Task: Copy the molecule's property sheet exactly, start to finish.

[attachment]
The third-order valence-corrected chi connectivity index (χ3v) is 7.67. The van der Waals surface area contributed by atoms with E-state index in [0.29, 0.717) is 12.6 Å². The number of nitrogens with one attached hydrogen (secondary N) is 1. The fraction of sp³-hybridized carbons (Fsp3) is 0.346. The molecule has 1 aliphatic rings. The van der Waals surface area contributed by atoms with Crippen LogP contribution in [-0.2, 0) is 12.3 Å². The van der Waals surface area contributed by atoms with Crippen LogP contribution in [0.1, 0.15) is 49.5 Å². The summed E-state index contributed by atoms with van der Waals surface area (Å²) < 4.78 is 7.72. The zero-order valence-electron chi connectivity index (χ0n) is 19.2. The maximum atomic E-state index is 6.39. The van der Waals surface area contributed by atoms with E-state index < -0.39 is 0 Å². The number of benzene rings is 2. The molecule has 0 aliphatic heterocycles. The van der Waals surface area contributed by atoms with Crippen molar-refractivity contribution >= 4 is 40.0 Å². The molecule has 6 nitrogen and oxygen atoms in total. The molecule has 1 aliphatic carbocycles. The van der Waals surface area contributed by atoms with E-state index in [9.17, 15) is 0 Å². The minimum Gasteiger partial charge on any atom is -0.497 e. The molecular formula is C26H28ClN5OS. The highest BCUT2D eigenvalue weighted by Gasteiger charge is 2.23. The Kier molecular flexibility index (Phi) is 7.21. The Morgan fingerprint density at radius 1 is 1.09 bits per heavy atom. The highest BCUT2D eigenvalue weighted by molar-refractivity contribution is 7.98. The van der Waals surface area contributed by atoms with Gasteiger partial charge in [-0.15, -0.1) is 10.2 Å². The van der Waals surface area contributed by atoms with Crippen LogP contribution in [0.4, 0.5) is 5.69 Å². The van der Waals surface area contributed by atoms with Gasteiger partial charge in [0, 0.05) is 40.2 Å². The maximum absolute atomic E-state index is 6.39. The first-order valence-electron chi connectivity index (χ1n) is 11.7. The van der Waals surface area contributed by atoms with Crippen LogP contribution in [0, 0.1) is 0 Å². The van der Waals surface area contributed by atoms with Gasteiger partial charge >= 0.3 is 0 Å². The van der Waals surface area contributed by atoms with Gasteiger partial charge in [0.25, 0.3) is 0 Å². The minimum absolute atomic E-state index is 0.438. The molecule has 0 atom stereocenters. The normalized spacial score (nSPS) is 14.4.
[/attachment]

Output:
The third-order valence-corrected chi connectivity index (χ3v) is 7.67. The van der Waals surface area contributed by atoms with E-state index in [0.29, 0.717) is 12.6 Å². The number of nitrogens with one attached hydrogen (secondary N) is 1. The fraction of sp³-hybridized carbons (Fsp3) is 0.346. The molecule has 1 aliphatic rings. The van der Waals surface area contributed by atoms with Crippen LogP contribution in [-0.2, 0) is 12.3 Å². The van der Waals surface area contributed by atoms with Crippen LogP contribution in [0.1, 0.15) is 49.5 Å². The summed E-state index contributed by atoms with van der Waals surface area (Å²) < 4.78 is 7.72. The zero-order valence-electron chi connectivity index (χ0n) is 19.2. The maximum atomic E-state index is 6.39. The van der Waals surface area contributed by atoms with E-state index < -0.39 is 0 Å². The number of benzene rings is 2. The molecule has 0 aliphatic heterocycles. The van der Waals surface area contributed by atoms with Crippen molar-refractivity contribution >= 4 is 40.0 Å². The molecule has 6 nitrogen and oxygen atoms in total. The molecule has 1 aliphatic carbocycles. The van der Waals surface area contributed by atoms with E-state index in [9.17, 15) is 0 Å². The minimum Gasteiger partial charge on any atom is -0.497 e. The molecular formula is C26H28ClN5OS. The highest BCUT2D eigenvalue weighted by Gasteiger charge is 2.23. The Kier molecular flexibility index (Phi) is 7.21. The Morgan fingerprint density at radius 1 is 1.09 bits per heavy atom. The highest BCUT2D eigenvalue weighted by molar-refractivity contribution is 7.98. The van der Waals surface area contributed by atoms with Gasteiger partial charge in [-0.15, -0.1) is 10.2 Å². The van der Waals surface area contributed by atoms with Crippen LogP contribution in [0.4, 0.5) is 5.69 Å². The van der Waals surface area contributed by atoms with Gasteiger partial charge in [0, 0.05) is 40.2 Å². The maximum absolute atomic E-state index is 6.39. The first-order valence-electron chi connectivity index (χ1n) is 11.7. The van der Waals surface area contributed by atoms with Crippen LogP contribution in [0, 0.1) is 0 Å². The van der Waals surface area contributed by atoms with Gasteiger partial charge >= 0.3 is 0 Å². The van der Waals surface area contributed by atoms with Gasteiger partial charge in [0.25, 0.3) is 0 Å². The minimum absolute atomic E-state index is 0.438. The molecule has 0 atom stereocenters. The normalized spacial score (nSPS) is 14.4.